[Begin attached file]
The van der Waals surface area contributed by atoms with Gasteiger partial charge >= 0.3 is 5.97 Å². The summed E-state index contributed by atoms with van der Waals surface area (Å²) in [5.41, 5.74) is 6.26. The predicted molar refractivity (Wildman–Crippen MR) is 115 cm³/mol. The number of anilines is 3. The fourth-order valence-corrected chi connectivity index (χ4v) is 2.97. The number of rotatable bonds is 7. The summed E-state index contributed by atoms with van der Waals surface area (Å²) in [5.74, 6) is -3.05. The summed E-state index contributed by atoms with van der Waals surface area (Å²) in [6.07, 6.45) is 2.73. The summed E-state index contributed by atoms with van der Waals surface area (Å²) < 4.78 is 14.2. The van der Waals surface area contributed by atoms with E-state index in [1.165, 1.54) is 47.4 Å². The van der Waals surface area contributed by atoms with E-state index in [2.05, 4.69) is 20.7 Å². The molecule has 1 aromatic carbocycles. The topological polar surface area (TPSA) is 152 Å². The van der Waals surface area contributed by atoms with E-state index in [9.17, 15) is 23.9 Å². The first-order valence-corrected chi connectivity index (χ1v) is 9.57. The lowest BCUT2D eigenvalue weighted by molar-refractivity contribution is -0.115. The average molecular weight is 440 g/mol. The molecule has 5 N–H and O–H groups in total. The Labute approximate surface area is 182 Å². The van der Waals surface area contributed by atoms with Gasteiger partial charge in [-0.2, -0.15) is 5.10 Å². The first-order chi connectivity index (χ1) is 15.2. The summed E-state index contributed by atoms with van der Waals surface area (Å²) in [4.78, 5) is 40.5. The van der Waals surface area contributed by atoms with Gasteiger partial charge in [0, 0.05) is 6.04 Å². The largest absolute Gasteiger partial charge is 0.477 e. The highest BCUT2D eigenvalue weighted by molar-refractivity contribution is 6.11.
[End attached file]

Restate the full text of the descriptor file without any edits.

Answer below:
The van der Waals surface area contributed by atoms with Gasteiger partial charge >= 0.3 is 5.97 Å². The summed E-state index contributed by atoms with van der Waals surface area (Å²) in [5.41, 5.74) is 6.26. The predicted molar refractivity (Wildman–Crippen MR) is 115 cm³/mol. The number of anilines is 3. The fourth-order valence-corrected chi connectivity index (χ4v) is 2.97. The number of rotatable bonds is 7. The summed E-state index contributed by atoms with van der Waals surface area (Å²) in [5.74, 6) is -3.05. The summed E-state index contributed by atoms with van der Waals surface area (Å²) in [6.07, 6.45) is 2.73. The summed E-state index contributed by atoms with van der Waals surface area (Å²) < 4.78 is 14.2. The van der Waals surface area contributed by atoms with E-state index in [1.165, 1.54) is 47.4 Å². The van der Waals surface area contributed by atoms with E-state index in [2.05, 4.69) is 20.7 Å². The molecule has 1 aromatic carbocycles. The topological polar surface area (TPSA) is 152 Å². The van der Waals surface area contributed by atoms with E-state index in [9.17, 15) is 23.9 Å². The first-order valence-corrected chi connectivity index (χ1v) is 9.57. The lowest BCUT2D eigenvalue weighted by molar-refractivity contribution is -0.115. The average molecular weight is 440 g/mol. The molecule has 5 N–H and O–H groups in total. The Labute approximate surface area is 182 Å². The van der Waals surface area contributed by atoms with Gasteiger partial charge in [-0.2, -0.15) is 5.10 Å². The first-order chi connectivity index (χ1) is 15.2. The summed E-state index contributed by atoms with van der Waals surface area (Å²) in [4.78, 5) is 40.5. The van der Waals surface area contributed by atoms with Gasteiger partial charge in [0, 0.05) is 6.04 Å². The largest absolute Gasteiger partial charge is 0.477 e. The highest BCUT2D eigenvalue weighted by molar-refractivity contribution is 6.11.